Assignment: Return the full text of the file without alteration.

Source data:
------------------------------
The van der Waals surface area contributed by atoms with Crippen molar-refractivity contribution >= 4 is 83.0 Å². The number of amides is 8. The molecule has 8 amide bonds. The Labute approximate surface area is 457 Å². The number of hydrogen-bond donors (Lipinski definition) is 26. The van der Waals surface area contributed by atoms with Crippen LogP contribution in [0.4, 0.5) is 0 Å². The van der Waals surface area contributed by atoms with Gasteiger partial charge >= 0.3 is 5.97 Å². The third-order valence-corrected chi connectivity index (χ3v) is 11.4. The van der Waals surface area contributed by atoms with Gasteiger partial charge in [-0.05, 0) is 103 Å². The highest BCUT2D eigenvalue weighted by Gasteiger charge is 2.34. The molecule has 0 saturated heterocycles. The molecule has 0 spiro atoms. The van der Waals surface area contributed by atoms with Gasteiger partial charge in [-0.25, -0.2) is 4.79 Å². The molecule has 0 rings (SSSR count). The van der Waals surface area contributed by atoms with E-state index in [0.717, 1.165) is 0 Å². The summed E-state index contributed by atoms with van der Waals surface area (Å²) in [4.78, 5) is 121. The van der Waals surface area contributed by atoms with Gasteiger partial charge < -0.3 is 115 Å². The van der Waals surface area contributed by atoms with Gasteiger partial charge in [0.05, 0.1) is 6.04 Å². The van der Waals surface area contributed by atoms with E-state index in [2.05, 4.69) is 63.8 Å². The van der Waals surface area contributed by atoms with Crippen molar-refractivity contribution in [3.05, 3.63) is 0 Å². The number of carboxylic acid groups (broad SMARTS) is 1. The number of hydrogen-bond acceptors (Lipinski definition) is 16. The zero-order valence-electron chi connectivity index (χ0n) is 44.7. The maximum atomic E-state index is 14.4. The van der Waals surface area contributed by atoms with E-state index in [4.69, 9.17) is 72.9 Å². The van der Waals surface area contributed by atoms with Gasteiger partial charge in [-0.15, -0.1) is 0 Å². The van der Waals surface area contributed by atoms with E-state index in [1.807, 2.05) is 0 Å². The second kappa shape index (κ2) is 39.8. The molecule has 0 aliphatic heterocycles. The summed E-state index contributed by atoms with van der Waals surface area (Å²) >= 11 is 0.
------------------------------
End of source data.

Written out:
The van der Waals surface area contributed by atoms with Crippen molar-refractivity contribution >= 4 is 83.0 Å². The number of amides is 8. The molecule has 8 amide bonds. The Labute approximate surface area is 457 Å². The number of hydrogen-bond donors (Lipinski definition) is 26. The van der Waals surface area contributed by atoms with Crippen LogP contribution in [0.4, 0.5) is 0 Å². The van der Waals surface area contributed by atoms with Gasteiger partial charge >= 0.3 is 5.97 Å². The third-order valence-corrected chi connectivity index (χ3v) is 11.4. The van der Waals surface area contributed by atoms with Gasteiger partial charge in [-0.05, 0) is 103 Å². The highest BCUT2D eigenvalue weighted by Gasteiger charge is 2.34. The molecule has 0 saturated heterocycles. The molecule has 0 spiro atoms. The van der Waals surface area contributed by atoms with Gasteiger partial charge in [-0.25, -0.2) is 4.79 Å². The molecule has 0 rings (SSSR count). The van der Waals surface area contributed by atoms with E-state index in [0.717, 1.165) is 0 Å². The summed E-state index contributed by atoms with van der Waals surface area (Å²) in [4.78, 5) is 121. The van der Waals surface area contributed by atoms with Gasteiger partial charge < -0.3 is 115 Å². The van der Waals surface area contributed by atoms with Gasteiger partial charge in [0.05, 0.1) is 6.04 Å². The van der Waals surface area contributed by atoms with E-state index in [2.05, 4.69) is 63.8 Å². The van der Waals surface area contributed by atoms with Crippen molar-refractivity contribution in [3.05, 3.63) is 0 Å². The number of carboxylic acid groups (broad SMARTS) is 1. The number of hydrogen-bond acceptors (Lipinski definition) is 16. The zero-order valence-electron chi connectivity index (χ0n) is 44.7. The maximum atomic E-state index is 14.4. The van der Waals surface area contributed by atoms with E-state index in [4.69, 9.17) is 72.9 Å². The van der Waals surface area contributed by atoms with Gasteiger partial charge in [-0.15, -0.1) is 0 Å². The van der Waals surface area contributed by atoms with E-state index in [1.807, 2.05) is 0 Å². The second kappa shape index (κ2) is 39.8. The molecule has 0 aliphatic heterocycles. The summed E-state index contributed by atoms with van der Waals surface area (Å²) >= 11 is 0.